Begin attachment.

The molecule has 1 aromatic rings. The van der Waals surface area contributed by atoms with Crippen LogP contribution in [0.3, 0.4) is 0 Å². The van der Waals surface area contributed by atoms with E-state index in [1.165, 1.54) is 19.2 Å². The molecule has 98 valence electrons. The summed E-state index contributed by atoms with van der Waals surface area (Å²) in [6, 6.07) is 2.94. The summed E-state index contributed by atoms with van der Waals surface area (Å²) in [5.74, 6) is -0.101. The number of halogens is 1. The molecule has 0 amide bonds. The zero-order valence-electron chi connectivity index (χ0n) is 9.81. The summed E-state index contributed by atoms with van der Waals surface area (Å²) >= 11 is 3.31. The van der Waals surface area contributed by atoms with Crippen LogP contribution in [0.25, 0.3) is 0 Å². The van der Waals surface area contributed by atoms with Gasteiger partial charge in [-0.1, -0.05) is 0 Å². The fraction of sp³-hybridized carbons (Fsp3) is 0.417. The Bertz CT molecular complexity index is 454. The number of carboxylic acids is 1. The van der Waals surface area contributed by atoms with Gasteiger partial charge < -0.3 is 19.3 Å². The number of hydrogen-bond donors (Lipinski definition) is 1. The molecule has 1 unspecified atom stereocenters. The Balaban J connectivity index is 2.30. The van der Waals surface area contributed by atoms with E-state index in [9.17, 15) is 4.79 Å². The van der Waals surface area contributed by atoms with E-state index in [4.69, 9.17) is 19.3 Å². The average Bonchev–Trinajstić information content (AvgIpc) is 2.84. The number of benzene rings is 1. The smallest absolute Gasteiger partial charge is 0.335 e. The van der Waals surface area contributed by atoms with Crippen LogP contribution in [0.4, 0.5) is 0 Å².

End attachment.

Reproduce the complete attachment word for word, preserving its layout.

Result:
The molecule has 1 aromatic rings. The van der Waals surface area contributed by atoms with Crippen LogP contribution in [0.3, 0.4) is 0 Å². The van der Waals surface area contributed by atoms with E-state index in [1.165, 1.54) is 19.2 Å². The molecule has 98 valence electrons. The summed E-state index contributed by atoms with van der Waals surface area (Å²) in [6, 6.07) is 2.94. The summed E-state index contributed by atoms with van der Waals surface area (Å²) in [5.74, 6) is -0.101. The number of halogens is 1. The molecule has 0 amide bonds. The zero-order valence-electron chi connectivity index (χ0n) is 9.81. The summed E-state index contributed by atoms with van der Waals surface area (Å²) >= 11 is 3.31. The van der Waals surface area contributed by atoms with Crippen LogP contribution in [0.25, 0.3) is 0 Å². The van der Waals surface area contributed by atoms with Gasteiger partial charge in [-0.1, -0.05) is 0 Å². The fraction of sp³-hybridized carbons (Fsp3) is 0.417. The Bertz CT molecular complexity index is 454. The number of carboxylic acids is 1. The van der Waals surface area contributed by atoms with Gasteiger partial charge < -0.3 is 19.3 Å². The number of hydrogen-bond donors (Lipinski definition) is 1. The molecule has 1 unspecified atom stereocenters. The Balaban J connectivity index is 2.30. The van der Waals surface area contributed by atoms with E-state index in [9.17, 15) is 4.79 Å². The van der Waals surface area contributed by atoms with E-state index in [4.69, 9.17) is 19.3 Å². The average Bonchev–Trinajstić information content (AvgIpc) is 2.84. The number of benzene rings is 1. The smallest absolute Gasteiger partial charge is 0.335 e. The van der Waals surface area contributed by atoms with Crippen LogP contribution in [0.4, 0.5) is 0 Å².